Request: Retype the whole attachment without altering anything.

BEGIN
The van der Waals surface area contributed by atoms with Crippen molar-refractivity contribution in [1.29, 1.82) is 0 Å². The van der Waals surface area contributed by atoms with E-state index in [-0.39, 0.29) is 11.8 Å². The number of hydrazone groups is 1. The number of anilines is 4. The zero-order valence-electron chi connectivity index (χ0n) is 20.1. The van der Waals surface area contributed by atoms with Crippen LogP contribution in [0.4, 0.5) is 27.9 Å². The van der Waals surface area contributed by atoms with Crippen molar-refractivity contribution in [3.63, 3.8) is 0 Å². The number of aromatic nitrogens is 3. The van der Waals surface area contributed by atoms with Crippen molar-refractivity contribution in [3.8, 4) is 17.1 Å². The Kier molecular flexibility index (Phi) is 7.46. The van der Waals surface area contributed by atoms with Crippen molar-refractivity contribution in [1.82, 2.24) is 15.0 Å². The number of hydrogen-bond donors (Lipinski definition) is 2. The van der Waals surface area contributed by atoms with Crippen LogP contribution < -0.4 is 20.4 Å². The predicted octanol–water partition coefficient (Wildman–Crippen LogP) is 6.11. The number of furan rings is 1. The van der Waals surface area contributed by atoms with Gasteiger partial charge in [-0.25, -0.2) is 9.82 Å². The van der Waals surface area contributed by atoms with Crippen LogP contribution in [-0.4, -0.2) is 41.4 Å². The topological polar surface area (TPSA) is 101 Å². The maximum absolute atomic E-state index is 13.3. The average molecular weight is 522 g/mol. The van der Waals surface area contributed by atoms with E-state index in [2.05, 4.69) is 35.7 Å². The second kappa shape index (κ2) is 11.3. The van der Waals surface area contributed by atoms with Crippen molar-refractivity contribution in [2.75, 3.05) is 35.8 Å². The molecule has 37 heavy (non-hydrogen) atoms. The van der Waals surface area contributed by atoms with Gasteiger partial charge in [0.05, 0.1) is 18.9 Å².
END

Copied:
The van der Waals surface area contributed by atoms with Crippen molar-refractivity contribution in [1.29, 1.82) is 0 Å². The van der Waals surface area contributed by atoms with E-state index in [-0.39, 0.29) is 11.8 Å². The number of hydrazone groups is 1. The number of anilines is 4. The zero-order valence-electron chi connectivity index (χ0n) is 20.1. The van der Waals surface area contributed by atoms with Crippen LogP contribution in [0.4, 0.5) is 27.9 Å². The van der Waals surface area contributed by atoms with Crippen molar-refractivity contribution in [3.63, 3.8) is 0 Å². The number of aromatic nitrogens is 3. The van der Waals surface area contributed by atoms with Crippen molar-refractivity contribution in [3.8, 4) is 17.1 Å². The Kier molecular flexibility index (Phi) is 7.46. The van der Waals surface area contributed by atoms with Crippen molar-refractivity contribution in [1.82, 2.24) is 15.0 Å². The number of hydrogen-bond donors (Lipinski definition) is 2. The van der Waals surface area contributed by atoms with Crippen LogP contribution < -0.4 is 20.4 Å². The predicted octanol–water partition coefficient (Wildman–Crippen LogP) is 6.11. The number of furan rings is 1. The van der Waals surface area contributed by atoms with Gasteiger partial charge in [-0.25, -0.2) is 9.82 Å². The van der Waals surface area contributed by atoms with Crippen LogP contribution in [-0.4, -0.2) is 41.4 Å². The topological polar surface area (TPSA) is 101 Å². The maximum absolute atomic E-state index is 13.3. The average molecular weight is 522 g/mol. The van der Waals surface area contributed by atoms with E-state index in [2.05, 4.69) is 35.7 Å². The second kappa shape index (κ2) is 11.3. The van der Waals surface area contributed by atoms with Crippen molar-refractivity contribution in [2.75, 3.05) is 35.8 Å². The molecule has 37 heavy (non-hydrogen) atoms. The van der Waals surface area contributed by atoms with Gasteiger partial charge in [0.05, 0.1) is 18.9 Å².